We are interested in political aspects of consumption and care. This research line centres around two key questions.
What are political implications of and for consumption and livelihoods practices?
The ethics of care and politics consumption become apparent in discussions on consumerism, a term that coins sociological critique of an ideology underscoring the acquisition of commodities and services. We are interested policy designs and how do they unfold in the everyday life of consumers and in households. Practices of consumption and care are not only located in the household but extend to systems of provision, including stakeholders in governance, supply networks and beyond.
To what extent are consumption practices political?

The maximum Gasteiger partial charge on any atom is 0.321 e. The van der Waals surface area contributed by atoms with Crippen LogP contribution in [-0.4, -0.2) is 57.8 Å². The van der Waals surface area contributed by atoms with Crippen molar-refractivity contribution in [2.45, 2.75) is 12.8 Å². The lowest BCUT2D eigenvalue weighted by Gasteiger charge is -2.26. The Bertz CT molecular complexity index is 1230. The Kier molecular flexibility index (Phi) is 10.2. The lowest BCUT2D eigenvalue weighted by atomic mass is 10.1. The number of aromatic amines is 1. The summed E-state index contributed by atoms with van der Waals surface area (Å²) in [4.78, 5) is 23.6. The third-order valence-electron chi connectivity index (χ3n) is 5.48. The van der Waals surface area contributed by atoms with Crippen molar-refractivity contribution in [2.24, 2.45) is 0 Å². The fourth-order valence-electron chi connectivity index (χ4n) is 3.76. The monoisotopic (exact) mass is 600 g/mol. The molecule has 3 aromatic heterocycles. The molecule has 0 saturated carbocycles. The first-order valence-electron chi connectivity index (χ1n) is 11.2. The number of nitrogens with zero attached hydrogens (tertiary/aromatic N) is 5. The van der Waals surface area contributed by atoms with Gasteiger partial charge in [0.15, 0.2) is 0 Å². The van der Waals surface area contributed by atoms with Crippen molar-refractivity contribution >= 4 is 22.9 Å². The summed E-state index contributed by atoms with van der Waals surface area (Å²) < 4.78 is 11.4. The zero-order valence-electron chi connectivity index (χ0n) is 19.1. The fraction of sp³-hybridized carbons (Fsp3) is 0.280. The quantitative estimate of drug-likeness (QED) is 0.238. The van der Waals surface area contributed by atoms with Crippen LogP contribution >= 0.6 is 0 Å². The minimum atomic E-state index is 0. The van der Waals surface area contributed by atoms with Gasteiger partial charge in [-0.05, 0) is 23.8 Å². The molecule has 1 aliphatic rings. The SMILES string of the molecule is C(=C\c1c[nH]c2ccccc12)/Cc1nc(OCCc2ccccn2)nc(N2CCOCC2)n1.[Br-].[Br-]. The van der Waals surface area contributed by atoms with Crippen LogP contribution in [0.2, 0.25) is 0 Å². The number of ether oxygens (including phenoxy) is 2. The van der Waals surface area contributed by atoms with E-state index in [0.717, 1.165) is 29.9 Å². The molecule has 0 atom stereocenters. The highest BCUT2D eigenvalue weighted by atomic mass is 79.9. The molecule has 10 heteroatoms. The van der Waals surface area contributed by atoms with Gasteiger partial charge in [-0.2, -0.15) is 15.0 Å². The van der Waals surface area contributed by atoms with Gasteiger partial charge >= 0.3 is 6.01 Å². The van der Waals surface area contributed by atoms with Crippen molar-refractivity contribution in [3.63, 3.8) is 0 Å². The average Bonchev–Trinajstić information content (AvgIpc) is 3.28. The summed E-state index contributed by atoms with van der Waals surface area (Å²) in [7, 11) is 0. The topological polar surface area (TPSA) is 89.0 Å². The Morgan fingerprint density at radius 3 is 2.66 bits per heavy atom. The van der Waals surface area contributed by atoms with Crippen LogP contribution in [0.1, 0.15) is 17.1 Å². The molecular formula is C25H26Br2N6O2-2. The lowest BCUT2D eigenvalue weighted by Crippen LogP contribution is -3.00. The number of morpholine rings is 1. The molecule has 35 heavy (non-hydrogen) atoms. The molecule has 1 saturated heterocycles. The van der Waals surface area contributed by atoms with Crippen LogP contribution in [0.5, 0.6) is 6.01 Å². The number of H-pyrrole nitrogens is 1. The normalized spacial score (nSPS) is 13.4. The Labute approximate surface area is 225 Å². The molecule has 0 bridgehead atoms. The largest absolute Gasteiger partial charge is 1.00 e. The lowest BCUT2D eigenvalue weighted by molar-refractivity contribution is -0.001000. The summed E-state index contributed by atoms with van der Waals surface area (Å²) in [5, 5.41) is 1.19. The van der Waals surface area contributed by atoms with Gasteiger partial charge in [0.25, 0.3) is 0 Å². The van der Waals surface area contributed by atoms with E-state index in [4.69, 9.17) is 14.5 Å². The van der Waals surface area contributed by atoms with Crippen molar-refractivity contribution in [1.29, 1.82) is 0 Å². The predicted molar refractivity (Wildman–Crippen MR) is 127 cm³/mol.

Consumption and care is inasmuch political they relate to moral justifications and conceptions of the “good”. Everyday household practices in informal and routine settings are then to the extent political when these practices aim for a change, for instance in lifestyle politics and related lifestyle movements. Interesting aspects of such movements are the role of (bio-)power and empowerment with regard to change. The question is how sustainable livelihoods and wellbeing can be created from a bottom-up perspective.